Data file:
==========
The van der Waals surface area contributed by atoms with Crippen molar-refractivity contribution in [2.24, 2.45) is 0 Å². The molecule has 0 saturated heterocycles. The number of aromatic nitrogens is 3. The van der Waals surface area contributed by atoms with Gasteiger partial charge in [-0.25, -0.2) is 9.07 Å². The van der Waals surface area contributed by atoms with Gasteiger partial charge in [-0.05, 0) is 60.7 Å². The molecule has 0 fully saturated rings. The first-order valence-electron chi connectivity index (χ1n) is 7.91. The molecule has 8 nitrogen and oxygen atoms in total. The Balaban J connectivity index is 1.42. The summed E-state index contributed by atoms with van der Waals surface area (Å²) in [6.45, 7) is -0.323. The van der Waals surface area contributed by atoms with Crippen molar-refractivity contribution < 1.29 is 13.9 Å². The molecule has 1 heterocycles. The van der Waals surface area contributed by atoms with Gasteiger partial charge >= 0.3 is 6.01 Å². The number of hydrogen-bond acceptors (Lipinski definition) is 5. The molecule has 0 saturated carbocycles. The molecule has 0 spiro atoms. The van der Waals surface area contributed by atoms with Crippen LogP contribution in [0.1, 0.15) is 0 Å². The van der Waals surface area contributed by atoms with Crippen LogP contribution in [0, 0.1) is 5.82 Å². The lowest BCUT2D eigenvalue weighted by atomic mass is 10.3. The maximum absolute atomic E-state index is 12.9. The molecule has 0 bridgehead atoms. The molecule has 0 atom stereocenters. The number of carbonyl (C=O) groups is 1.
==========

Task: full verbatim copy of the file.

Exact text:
The van der Waals surface area contributed by atoms with Crippen molar-refractivity contribution in [2.24, 2.45) is 0 Å². The molecule has 0 saturated heterocycles. The number of aromatic nitrogens is 3. The van der Waals surface area contributed by atoms with Gasteiger partial charge in [-0.25, -0.2) is 9.07 Å². The van der Waals surface area contributed by atoms with Gasteiger partial charge in [-0.05, 0) is 60.7 Å². The molecule has 0 fully saturated rings. The first-order valence-electron chi connectivity index (χ1n) is 7.91. The molecule has 8 nitrogen and oxygen atoms in total. The Balaban J connectivity index is 1.42. The summed E-state index contributed by atoms with van der Waals surface area (Å²) in [6.45, 7) is -0.323. The van der Waals surface area contributed by atoms with Crippen molar-refractivity contribution < 1.29 is 13.9 Å². The molecule has 1 heterocycles. The van der Waals surface area contributed by atoms with Gasteiger partial charge >= 0.3 is 6.01 Å². The number of hydrogen-bond acceptors (Lipinski definition) is 5. The molecule has 0 saturated carbocycles. The molecule has 0 spiro atoms. The van der Waals surface area contributed by atoms with Crippen LogP contribution in [0.1, 0.15) is 0 Å². The van der Waals surface area contributed by atoms with Crippen LogP contribution in [0, 0.1) is 5.82 Å². The lowest BCUT2D eigenvalue weighted by atomic mass is 10.3. The maximum absolute atomic E-state index is 12.9. The molecule has 0 bridgehead atoms. The molecule has 0 atom stereocenters. The number of carbonyl (C=O) groups is 1.